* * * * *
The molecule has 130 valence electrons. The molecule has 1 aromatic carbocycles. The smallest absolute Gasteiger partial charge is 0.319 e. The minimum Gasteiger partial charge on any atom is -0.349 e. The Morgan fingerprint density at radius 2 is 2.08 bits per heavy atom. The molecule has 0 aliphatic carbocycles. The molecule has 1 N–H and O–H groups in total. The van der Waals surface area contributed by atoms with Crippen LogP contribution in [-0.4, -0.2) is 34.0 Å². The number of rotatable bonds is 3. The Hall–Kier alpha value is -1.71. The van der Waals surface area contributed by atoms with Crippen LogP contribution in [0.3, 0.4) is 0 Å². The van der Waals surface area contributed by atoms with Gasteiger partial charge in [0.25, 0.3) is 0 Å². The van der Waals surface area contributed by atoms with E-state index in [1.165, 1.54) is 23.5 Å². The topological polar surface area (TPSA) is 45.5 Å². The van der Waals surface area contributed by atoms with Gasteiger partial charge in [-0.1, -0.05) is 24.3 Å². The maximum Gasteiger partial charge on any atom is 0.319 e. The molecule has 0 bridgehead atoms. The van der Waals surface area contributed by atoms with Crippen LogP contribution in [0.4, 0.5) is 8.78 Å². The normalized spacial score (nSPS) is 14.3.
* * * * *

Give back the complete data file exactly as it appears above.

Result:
The molecule has 130 valence electrons. The molecule has 1 aromatic carbocycles. The smallest absolute Gasteiger partial charge is 0.319 e. The minimum Gasteiger partial charge on any atom is -0.349 e. The Morgan fingerprint density at radius 2 is 2.08 bits per heavy atom. The molecule has 0 aliphatic carbocycles. The molecule has 1 N–H and O–H groups in total. The van der Waals surface area contributed by atoms with Crippen LogP contribution in [-0.4, -0.2) is 34.0 Å². The number of rotatable bonds is 3. The Hall–Kier alpha value is -1.71. The van der Waals surface area contributed by atoms with Crippen LogP contribution in [0.3, 0.4) is 0 Å². The van der Waals surface area contributed by atoms with Gasteiger partial charge in [0.25, 0.3) is 0 Å². The van der Waals surface area contributed by atoms with E-state index in [1.165, 1.54) is 23.5 Å². The topological polar surface area (TPSA) is 45.5 Å². The van der Waals surface area contributed by atoms with Gasteiger partial charge in [-0.1, -0.05) is 24.3 Å². The maximum Gasteiger partial charge on any atom is 0.319 e. The molecule has 0 bridgehead atoms. The van der Waals surface area contributed by atoms with Crippen LogP contribution in [0.4, 0.5) is 8.78 Å². The normalized spacial score (nSPS) is 14.3.